In my last post about John Bignell I tried to make the argument that he was much more than a working photographer and that we should take him seriously as an artist. Now I may be undermining my own argument by presenting a set of photographs which at one level are just quick snapshots of what he might have seen on a day out, like you or I might. I came across these pictures while trawling through the Bignell collection for “strange” photos but found myself charmed by these pictures of an ordinary summer day.
These pictures taken on or near Wimbledon Common were taken about 1970, a comparatively idyllic period in London life after the tumult of the 1960s and before the complications of the 1970s. I was 15 then and I would have enjoyed walking on the Common on a summer day. Many years later I used to like walking across Putney Heath and Wimbledon Common to Wimbledon village and getting the bus back to Putney. It’s a part of London that makes me feel calm and relaxed. Above is the famous windmill.
I don’t know who this family is, or whether Bignell knew them. Something about the casual nature of the pictures make me think he did. The dog of course is perfectly placed for the composition, which Bignell can’t have arranged.
Bignell is particularly good at photographing children. In this period it was still possible to wander around with a camera and take pictures of children playing.
Or by water.
Bodies of water of course are particular attractive when you’re 9 or 10 or 11. (Remember that scary public information film about its dangers?)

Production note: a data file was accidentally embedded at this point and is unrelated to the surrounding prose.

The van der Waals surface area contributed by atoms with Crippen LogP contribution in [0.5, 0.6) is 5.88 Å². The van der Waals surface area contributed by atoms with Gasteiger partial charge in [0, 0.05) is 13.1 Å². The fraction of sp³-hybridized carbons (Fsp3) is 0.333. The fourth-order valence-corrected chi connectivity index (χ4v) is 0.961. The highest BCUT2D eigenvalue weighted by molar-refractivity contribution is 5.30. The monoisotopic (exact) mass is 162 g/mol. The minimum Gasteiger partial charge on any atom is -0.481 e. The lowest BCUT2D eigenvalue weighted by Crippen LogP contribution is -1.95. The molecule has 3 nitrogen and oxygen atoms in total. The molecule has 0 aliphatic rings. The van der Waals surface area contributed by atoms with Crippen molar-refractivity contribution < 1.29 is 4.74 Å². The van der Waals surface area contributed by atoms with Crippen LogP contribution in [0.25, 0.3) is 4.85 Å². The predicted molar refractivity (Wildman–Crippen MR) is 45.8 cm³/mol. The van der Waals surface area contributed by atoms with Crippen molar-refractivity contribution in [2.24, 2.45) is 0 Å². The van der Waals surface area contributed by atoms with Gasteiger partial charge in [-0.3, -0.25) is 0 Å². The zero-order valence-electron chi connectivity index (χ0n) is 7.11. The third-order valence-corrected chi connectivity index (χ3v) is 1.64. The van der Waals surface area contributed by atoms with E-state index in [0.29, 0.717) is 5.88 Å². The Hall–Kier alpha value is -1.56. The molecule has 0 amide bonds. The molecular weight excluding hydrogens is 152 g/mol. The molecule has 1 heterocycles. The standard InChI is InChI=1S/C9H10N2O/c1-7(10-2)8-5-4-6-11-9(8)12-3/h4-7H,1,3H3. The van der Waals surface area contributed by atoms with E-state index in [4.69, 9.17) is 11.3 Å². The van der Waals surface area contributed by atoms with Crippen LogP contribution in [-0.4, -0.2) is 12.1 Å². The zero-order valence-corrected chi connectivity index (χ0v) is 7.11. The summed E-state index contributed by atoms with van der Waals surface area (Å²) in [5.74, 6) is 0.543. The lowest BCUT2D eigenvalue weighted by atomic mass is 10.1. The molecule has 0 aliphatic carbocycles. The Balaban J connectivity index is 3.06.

Wading through shallow water
Poking around from a distance, with soem help from your parents
Taking a few minor risks
And getting a bit of help from the grown up kids.
There were not quite enough pictures here for a full post, but rather than do a short one I’m adding a few related pictures.
This is Putney Heath, a little further north than Wimbledon
I think this is the cricket pitch. It’s another special spot on a sunny day.
This picture is back in Chelsea at the St Luke’s playground in Sydney Street in 1975 when it was rather more unstructured than it is today.
A vintage piece of playground equipment from the same day.
And another view of some play with balls. Many girls from the 70s will recall games of two balls. I’m not sure of the date of this one
So, John Bignell then. Not just an artist but a master of the commonplace and capturing the moment.
Perhaps a bit of an inconsequential post this week, but I wrote four posts in one week when I was preparing to go to my mother’s funeral. It was pretty cold that day, and now we come to publishing the post it’s pretty cold again with more of the same promised. So this is a good time to remember sunny days from past decades when some of us were younger and as close to carefree as you can get after childhood.
Postscript to the postscript – from the department of Corrections
I’ve been delving deeper into the Bignell collection recently looking for some specific negatives but along the way I came across a box of pictures I hadn’t seen before which contained other pictures from the same sessions as the ones in this post. So it is now clear that the final picture is not of St Luke’s playground but features a playground next to a church in Clapham. When you look closer this is pretty obvious. Oops. (Substitute a stronger expletive if you wish.)
On the plus side, we now have a set of pictures which Bignell kept together under the theme of “rural London” some of which you can expect to see soon.